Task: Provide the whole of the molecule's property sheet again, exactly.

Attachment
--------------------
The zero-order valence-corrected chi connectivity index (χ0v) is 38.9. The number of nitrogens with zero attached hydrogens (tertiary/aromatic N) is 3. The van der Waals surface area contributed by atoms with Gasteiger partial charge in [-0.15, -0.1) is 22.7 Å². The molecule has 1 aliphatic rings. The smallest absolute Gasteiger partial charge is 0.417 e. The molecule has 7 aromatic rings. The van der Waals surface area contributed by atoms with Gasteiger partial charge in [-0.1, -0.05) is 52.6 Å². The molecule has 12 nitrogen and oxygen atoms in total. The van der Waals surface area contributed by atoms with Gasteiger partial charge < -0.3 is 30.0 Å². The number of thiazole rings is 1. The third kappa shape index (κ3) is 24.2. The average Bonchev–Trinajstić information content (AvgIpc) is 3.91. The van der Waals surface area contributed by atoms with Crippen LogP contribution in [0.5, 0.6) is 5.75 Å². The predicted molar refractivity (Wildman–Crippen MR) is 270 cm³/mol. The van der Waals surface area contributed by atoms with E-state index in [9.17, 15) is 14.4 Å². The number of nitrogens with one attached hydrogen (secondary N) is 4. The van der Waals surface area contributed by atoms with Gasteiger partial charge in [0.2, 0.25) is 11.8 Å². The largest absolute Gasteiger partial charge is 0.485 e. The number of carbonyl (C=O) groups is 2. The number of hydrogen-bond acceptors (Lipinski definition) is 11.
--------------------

The zero-order valence-corrected chi connectivity index (χ0v) is 38.9. The number of nitrogens with zero attached hydrogens (tertiary/aromatic N) is 3. The van der Waals surface area contributed by atoms with Gasteiger partial charge in [-0.15, -0.1) is 22.7 Å². The molecule has 1 aliphatic rings. The smallest absolute Gasteiger partial charge is 0.417 e. The molecule has 7 aromatic rings. The van der Waals surface area contributed by atoms with Gasteiger partial charge in [-0.1, -0.05) is 52.6 Å². The molecule has 12 nitrogen and oxygen atoms in total. The van der Waals surface area contributed by atoms with Gasteiger partial charge < -0.3 is 30.0 Å². The number of thiazole rings is 1. The third kappa shape index (κ3) is 24.2. The average Bonchev–Trinajstić information content (AvgIpc) is 3.91. The van der Waals surface area contributed by atoms with Crippen LogP contribution in [0.5, 0.6) is 5.75 Å². The predicted molar refractivity (Wildman–Crippen MR) is 270 cm³/mol. The van der Waals surface area contributed by atoms with E-state index in [9.17, 15) is 14.4 Å². The number of nitrogens with one attached hydrogen (secondary N) is 4. The van der Waals surface area contributed by atoms with Gasteiger partial charge in [0.2, 0.25) is 11.8 Å². The largest absolute Gasteiger partial charge is 0.485 e. The number of carbonyl (C=O) groups is 2. The number of hydrogen-bond acceptors (Lipinski definition) is 11.